#Badlands #GeologyFieldTrip #geologicstructure #NPS100 #FindYourPark #fault #tertiary #oligocene #weathering #erosion #paleosol #BruleFm #WhiteRiverGroup #BadlandsNPS #NationalParks #WCSS2016  
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+Charles Carrigan , i was taking core samples in a siltstone formation here in East Tennessee and we found a perfect fossil of a mid sized minnow in the rock, it was just amazing!!!
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Normal Fault at Badlands Natl. Park

A normal fault offsets yellow and gray layers at Badlands Natl. Park. This fault is easily seen at the Yellow Mounds Overlook. The fault strikes N70W, meaning that any two points on the fault surface that are at equal elevation will have a compass bearing of 70° West of North. It dips ~60° from horizontal toward the SW. The yellow layer is called the Yellow Mounds Paleosol; it is a deeply weathered material found at the base of the Badlands stratigraphic sequence. A "paleosol" is an ancient soil, representing a time period in the distant past where rocks were exposed at the Earth's surface and underwent significant weathering to convert the rock to soil. This particular layer was weathered roughly 65-50 million years ago. The gray layer above that is the Chadron Formation, a sedimentary layer formed ~50-40 million years ago from volcanic ash and stream deposits. It indicates that weathering and erosion eventually gave way to renewed deposition of sediment in the early Tertiary Period. The fault occurred much later but the timing of it is unknown.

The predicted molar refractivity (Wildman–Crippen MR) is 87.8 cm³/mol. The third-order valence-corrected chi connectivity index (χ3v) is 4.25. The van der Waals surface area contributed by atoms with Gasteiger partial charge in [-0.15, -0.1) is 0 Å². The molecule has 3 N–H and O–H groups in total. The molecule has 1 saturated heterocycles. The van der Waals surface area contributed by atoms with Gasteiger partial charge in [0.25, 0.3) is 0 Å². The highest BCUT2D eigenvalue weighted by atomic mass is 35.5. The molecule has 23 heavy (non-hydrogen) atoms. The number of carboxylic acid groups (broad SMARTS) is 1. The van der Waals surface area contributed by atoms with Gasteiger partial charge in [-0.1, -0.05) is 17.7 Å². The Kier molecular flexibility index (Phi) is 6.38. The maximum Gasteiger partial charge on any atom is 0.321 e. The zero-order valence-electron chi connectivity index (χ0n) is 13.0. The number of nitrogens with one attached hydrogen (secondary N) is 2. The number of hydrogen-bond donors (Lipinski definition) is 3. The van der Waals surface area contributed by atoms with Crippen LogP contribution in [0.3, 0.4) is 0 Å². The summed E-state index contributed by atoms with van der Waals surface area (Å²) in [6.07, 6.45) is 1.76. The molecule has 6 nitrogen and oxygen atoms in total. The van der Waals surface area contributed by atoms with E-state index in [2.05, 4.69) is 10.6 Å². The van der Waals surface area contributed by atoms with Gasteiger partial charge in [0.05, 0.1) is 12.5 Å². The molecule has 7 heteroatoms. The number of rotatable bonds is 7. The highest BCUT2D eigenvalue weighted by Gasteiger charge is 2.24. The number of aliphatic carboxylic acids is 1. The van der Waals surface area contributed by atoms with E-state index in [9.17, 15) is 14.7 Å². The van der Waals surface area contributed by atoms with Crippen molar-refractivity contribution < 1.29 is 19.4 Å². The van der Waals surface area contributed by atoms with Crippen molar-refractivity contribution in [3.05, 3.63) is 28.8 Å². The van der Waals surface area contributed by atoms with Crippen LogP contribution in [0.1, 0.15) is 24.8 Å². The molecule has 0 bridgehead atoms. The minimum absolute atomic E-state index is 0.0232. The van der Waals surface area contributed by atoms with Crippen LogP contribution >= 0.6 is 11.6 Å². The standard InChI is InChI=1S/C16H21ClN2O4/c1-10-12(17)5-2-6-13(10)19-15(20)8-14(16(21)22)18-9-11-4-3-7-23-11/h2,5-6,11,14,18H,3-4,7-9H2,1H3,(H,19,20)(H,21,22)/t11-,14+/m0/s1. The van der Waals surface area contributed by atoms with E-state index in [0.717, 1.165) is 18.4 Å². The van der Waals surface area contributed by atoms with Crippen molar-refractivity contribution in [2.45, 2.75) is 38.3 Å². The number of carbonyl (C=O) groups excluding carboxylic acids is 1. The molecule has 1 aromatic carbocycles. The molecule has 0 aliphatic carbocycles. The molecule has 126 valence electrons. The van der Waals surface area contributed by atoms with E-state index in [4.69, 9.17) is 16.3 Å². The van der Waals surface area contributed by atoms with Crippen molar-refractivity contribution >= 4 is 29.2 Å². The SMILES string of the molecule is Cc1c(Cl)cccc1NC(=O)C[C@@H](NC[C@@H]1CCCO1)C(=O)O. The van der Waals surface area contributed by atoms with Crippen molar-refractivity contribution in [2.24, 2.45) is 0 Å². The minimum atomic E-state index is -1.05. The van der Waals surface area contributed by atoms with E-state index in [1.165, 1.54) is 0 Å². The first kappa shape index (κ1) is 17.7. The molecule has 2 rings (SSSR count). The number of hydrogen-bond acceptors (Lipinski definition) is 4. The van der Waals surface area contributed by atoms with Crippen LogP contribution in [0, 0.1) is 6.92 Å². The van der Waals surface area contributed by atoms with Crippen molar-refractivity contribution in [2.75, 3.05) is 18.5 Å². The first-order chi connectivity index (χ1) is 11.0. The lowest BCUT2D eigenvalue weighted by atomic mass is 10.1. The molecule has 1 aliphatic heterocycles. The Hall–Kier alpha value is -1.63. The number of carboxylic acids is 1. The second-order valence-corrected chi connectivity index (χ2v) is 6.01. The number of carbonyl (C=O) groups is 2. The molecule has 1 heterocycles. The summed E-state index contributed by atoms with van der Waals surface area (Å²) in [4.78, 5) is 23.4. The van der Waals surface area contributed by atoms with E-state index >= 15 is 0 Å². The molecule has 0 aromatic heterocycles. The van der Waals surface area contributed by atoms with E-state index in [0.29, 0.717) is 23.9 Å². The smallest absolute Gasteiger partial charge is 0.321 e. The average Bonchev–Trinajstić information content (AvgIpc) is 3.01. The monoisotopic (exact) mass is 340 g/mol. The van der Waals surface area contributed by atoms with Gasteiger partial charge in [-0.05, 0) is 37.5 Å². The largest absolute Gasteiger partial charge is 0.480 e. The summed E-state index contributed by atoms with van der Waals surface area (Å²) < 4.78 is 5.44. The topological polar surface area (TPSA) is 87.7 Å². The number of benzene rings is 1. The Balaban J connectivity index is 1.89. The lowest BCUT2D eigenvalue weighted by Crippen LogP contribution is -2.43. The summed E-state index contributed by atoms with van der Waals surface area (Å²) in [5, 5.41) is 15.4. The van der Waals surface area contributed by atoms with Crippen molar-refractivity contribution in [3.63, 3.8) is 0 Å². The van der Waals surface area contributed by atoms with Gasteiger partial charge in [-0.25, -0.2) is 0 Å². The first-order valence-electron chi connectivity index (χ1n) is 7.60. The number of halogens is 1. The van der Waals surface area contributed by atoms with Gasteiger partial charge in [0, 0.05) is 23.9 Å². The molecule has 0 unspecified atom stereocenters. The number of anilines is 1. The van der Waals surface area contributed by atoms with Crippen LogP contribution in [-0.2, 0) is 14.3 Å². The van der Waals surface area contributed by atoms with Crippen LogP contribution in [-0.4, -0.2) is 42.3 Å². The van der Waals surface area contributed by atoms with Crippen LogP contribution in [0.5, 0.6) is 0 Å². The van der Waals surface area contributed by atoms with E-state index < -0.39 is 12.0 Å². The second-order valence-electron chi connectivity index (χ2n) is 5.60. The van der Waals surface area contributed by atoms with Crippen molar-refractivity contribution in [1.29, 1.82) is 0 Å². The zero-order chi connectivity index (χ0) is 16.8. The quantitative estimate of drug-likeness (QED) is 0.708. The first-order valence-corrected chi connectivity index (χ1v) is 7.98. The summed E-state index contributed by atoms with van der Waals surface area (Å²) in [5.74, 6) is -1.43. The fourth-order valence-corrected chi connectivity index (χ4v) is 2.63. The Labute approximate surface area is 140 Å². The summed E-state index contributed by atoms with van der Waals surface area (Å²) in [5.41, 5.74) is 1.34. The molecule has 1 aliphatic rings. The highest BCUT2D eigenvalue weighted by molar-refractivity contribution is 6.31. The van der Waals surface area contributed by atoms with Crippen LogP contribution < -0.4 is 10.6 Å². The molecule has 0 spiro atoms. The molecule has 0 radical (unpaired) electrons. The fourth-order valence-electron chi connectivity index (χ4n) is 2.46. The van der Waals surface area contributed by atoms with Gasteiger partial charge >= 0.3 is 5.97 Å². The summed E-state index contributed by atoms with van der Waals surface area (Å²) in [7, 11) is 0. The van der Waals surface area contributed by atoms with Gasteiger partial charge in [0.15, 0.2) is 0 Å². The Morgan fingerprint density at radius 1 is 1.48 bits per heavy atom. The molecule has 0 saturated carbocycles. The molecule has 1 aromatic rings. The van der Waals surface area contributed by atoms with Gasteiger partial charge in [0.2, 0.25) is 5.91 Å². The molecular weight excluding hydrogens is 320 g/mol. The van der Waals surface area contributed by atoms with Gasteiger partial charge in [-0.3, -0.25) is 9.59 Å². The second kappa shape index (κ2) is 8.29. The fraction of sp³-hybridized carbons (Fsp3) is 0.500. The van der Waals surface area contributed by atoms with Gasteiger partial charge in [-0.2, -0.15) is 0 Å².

#Badlands #geologyfieldtrip #geologicstructure #nps10 #badlandsnationalpark #findyourpark #optoutside #geologystudent #geology #geologyrocks #geologia #fault #normalfault #tertiary #weathering #erosion #paleosol #yellowmounds #nps100 #yonderon #WCSS2016 
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amazing


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Charles Carrigan
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Field Trips & Guides  - 
 
Map of Geologic Features in Badlands Natl. Park

I've shared a few photos from Badlands Natl. Park recently in my Geology Field Photos Collection, and there are more to come. I'm also working up a summary blog post of all of them for my website that I'll post a link to when it is finished. On that post I plan to include this map that I've put together, but in the meantime here's a #PlusOnly  preview of what's to come with a direct link to the map.

#BadlandsNP   #GeologyFieldTrip   #GoogleMyMaps  
Sites in Badlands National Park of geologic interest. Features to see include the Oligocene sedimentary rocks, clastic dikes, a normal fault, fossils found here, and Badlands topography. Map by Charles W. Carrigan: http://charleswcarrigan.wix.com/geoscienceimaging
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Thanks Charles...I'll post some...you can probably better comment on the geology...sounds like you know it pretty well....I am fascinated by the "yellow mounds"....probably a paleosol.  I'll get busy posting some pics of the K-T boundary, and the photomicrographs I just got a few days ago.....as well as some of the stratigraphy of the Bearpaw Shale (Montana equivalent of the Pierre which is the basal unit in the Badlands), Fox Hills and Hell Creek Formations (K) and the overlying Fort Union (T).